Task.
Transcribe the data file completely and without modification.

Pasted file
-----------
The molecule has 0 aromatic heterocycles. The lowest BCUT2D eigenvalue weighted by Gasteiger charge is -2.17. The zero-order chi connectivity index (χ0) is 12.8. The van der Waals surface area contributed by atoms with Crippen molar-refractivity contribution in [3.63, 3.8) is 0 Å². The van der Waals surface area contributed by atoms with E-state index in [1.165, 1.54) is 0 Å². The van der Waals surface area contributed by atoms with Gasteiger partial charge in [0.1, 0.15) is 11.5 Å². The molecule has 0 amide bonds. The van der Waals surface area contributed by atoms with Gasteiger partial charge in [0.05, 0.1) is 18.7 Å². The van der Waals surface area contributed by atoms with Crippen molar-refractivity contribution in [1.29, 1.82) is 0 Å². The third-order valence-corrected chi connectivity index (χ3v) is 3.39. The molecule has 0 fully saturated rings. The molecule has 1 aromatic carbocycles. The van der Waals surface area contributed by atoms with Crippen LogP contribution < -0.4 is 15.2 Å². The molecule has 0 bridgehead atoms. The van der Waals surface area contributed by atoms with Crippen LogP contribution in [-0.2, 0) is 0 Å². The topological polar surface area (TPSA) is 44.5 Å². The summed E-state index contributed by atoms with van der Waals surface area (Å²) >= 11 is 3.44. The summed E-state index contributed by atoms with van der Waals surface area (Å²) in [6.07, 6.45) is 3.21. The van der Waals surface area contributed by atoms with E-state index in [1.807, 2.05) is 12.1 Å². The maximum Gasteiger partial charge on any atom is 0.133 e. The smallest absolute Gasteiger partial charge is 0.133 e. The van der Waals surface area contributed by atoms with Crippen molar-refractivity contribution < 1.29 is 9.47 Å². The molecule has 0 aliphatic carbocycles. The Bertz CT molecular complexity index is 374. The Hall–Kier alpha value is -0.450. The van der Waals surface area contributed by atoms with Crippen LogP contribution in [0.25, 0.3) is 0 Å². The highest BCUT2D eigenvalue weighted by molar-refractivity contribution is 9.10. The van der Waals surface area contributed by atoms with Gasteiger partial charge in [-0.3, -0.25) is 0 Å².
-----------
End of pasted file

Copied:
The molecule has 0 aromatic heterocycles. The lowest BCUT2D eigenvalue weighted by Gasteiger charge is -2.17. The zero-order chi connectivity index (χ0) is 12.8. The van der Waals surface area contributed by atoms with Crippen molar-refractivity contribution in [3.63, 3.8) is 0 Å². The van der Waals surface area contributed by atoms with E-state index in [1.165, 1.54) is 0 Å². The van der Waals surface area contributed by atoms with Gasteiger partial charge in [0.1, 0.15) is 11.5 Å². The molecule has 0 amide bonds. The van der Waals surface area contributed by atoms with Gasteiger partial charge in [0.05, 0.1) is 18.7 Å². The van der Waals surface area contributed by atoms with Crippen molar-refractivity contribution in [1.29, 1.82) is 0 Å². The third-order valence-corrected chi connectivity index (χ3v) is 3.39. The molecule has 0 fully saturated rings. The molecule has 1 aromatic carbocycles. The van der Waals surface area contributed by atoms with Crippen LogP contribution < -0.4 is 15.2 Å². The molecule has 0 bridgehead atoms. The van der Waals surface area contributed by atoms with Crippen LogP contribution in [-0.2, 0) is 0 Å². The topological polar surface area (TPSA) is 44.5 Å². The summed E-state index contributed by atoms with van der Waals surface area (Å²) >= 11 is 3.44. The summed E-state index contributed by atoms with van der Waals surface area (Å²) in [6.07, 6.45) is 3.21. The van der Waals surface area contributed by atoms with E-state index in [1.807, 2.05) is 12.1 Å². The maximum Gasteiger partial charge on any atom is 0.133 e. The smallest absolute Gasteiger partial charge is 0.133 e. The van der Waals surface area contributed by atoms with Crippen molar-refractivity contribution < 1.29 is 9.47 Å². The molecule has 0 aliphatic carbocycles. The Bertz CT molecular complexity index is 374. The Hall–Kier alpha value is -0.450. The van der Waals surface area contributed by atoms with Crippen LogP contribution in [0.25, 0.3) is 0 Å². The highest BCUT2D eigenvalue weighted by molar-refractivity contribution is 9.10. The van der Waals surface area contributed by atoms with Gasteiger partial charge in [-0.3, -0.25) is 0 Å².